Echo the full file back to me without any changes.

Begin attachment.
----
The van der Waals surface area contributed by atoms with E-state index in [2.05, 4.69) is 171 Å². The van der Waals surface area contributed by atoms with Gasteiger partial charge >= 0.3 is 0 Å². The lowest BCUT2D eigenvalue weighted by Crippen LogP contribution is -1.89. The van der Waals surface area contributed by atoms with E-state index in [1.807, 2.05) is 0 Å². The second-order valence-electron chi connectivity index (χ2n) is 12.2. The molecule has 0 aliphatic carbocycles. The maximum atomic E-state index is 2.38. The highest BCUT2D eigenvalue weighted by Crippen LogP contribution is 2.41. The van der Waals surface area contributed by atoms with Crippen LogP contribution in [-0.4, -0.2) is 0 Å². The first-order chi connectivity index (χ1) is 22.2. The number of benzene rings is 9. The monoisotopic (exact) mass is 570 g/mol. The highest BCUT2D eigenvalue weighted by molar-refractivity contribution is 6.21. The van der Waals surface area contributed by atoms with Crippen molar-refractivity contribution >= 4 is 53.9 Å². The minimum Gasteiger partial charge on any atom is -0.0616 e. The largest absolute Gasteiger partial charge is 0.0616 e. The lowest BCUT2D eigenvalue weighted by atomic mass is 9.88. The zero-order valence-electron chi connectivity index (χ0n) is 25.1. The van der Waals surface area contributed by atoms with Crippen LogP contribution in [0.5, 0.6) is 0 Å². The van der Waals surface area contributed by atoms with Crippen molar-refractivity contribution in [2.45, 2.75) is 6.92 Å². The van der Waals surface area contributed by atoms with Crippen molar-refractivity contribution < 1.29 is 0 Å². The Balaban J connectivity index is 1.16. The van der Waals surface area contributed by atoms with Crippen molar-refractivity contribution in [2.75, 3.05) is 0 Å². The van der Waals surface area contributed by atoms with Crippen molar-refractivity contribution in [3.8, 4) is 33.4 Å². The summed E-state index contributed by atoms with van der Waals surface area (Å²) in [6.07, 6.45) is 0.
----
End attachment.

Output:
The van der Waals surface area contributed by atoms with E-state index in [2.05, 4.69) is 171 Å². The van der Waals surface area contributed by atoms with Gasteiger partial charge >= 0.3 is 0 Å². The lowest BCUT2D eigenvalue weighted by Crippen LogP contribution is -1.89. The van der Waals surface area contributed by atoms with E-state index in [1.807, 2.05) is 0 Å². The second-order valence-electron chi connectivity index (χ2n) is 12.2. The molecule has 0 aliphatic carbocycles. The maximum atomic E-state index is 2.38. The highest BCUT2D eigenvalue weighted by Crippen LogP contribution is 2.41. The van der Waals surface area contributed by atoms with Crippen LogP contribution in [-0.4, -0.2) is 0 Å². The first-order chi connectivity index (χ1) is 22.2. The number of benzene rings is 9. The monoisotopic (exact) mass is 570 g/mol. The highest BCUT2D eigenvalue weighted by molar-refractivity contribution is 6.21. The van der Waals surface area contributed by atoms with Crippen molar-refractivity contribution >= 4 is 53.9 Å². The minimum Gasteiger partial charge on any atom is -0.0616 e. The largest absolute Gasteiger partial charge is 0.0616 e. The lowest BCUT2D eigenvalue weighted by atomic mass is 9.88. The zero-order valence-electron chi connectivity index (χ0n) is 25.1. The van der Waals surface area contributed by atoms with Crippen LogP contribution in [0.5, 0.6) is 0 Å². The van der Waals surface area contributed by atoms with Crippen molar-refractivity contribution in [2.45, 2.75) is 6.92 Å². The van der Waals surface area contributed by atoms with Crippen molar-refractivity contribution < 1.29 is 0 Å². The Balaban J connectivity index is 1.16. The van der Waals surface area contributed by atoms with Crippen molar-refractivity contribution in [2.75, 3.05) is 0 Å². The van der Waals surface area contributed by atoms with Crippen molar-refractivity contribution in [3.8, 4) is 33.4 Å². The summed E-state index contributed by atoms with van der Waals surface area (Å²) in [6.07, 6.45) is 0.